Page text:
Blue eyed men prefer blue eyed women
According to Bruno Laeng and colleagues, from the University of Tromso, Norway, blue eyed men prefer blue eyed women, perhaps because it is a way to ensure he is the father of any children of the union.  Here's how that works.  The laws of genetics state that eye color is inherited as follows:
  1. If both parents have blue eyes, the children will have blue eyes.
  2. The brown eye form of the eye color gene (or allele) is dominant, whereas the blue eye allele is recessive.
  3. If both parents have brown eyes yet carry the allele for blue eyes,  a quarter of the children will have blue eyes, and three quarters will have brown eyes.
It then follows that if a child born to two blue-eyed parents does not have blue eyes, then the blue-eyed father is not the biological father. It is therefore reasonable to expect that a man would be more attracted towards a woman displaying a trait that increases his paternal confidence, and the likelihood that he could uncover his partner’s sexual infidelity.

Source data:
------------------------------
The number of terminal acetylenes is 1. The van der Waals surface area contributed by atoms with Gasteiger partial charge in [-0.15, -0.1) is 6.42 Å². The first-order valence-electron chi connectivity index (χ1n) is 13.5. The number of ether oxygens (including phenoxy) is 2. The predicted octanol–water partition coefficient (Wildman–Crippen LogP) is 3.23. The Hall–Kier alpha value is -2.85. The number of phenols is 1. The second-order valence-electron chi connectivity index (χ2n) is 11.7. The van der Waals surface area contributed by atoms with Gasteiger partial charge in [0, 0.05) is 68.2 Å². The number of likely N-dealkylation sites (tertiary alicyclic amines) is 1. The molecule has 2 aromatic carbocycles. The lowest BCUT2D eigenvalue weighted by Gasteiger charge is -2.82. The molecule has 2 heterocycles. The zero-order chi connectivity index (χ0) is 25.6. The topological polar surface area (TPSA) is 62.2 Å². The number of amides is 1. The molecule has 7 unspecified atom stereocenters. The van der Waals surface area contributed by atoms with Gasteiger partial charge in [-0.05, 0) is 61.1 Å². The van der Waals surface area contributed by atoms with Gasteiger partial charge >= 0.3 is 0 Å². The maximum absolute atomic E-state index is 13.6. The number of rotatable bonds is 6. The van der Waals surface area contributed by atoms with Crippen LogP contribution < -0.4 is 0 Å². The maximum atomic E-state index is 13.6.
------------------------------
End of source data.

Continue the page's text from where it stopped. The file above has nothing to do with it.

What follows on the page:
Both blue-eyed and brown-eyed women showed no difference in their preferences for male models of either eye color.  Similarly, brown-eyed men showed no preference for either blue-eyed or brown-eyed female models.  However, blue-eyed men rated blue-eyed female models as more attractive than brown-eyed models.

Eye color may be linked to alcohol dependence
In a separate study, researchers from the University of Vermont recently noticed a strange correlation: people with blue eyes might have a greater chance of becoming alcoholics.

The authors in this study found that European Americans with light-colored eyes -- including green, grey and brown in the center -- had a higher incidence of alcohol dependency than those with dark brown eyes, with the strongest tendency among blue-eyed individuals. The study outlines the genetic components that determine eye color and shows that they line up along the same chromosome as the genes related to excessive alcohol use.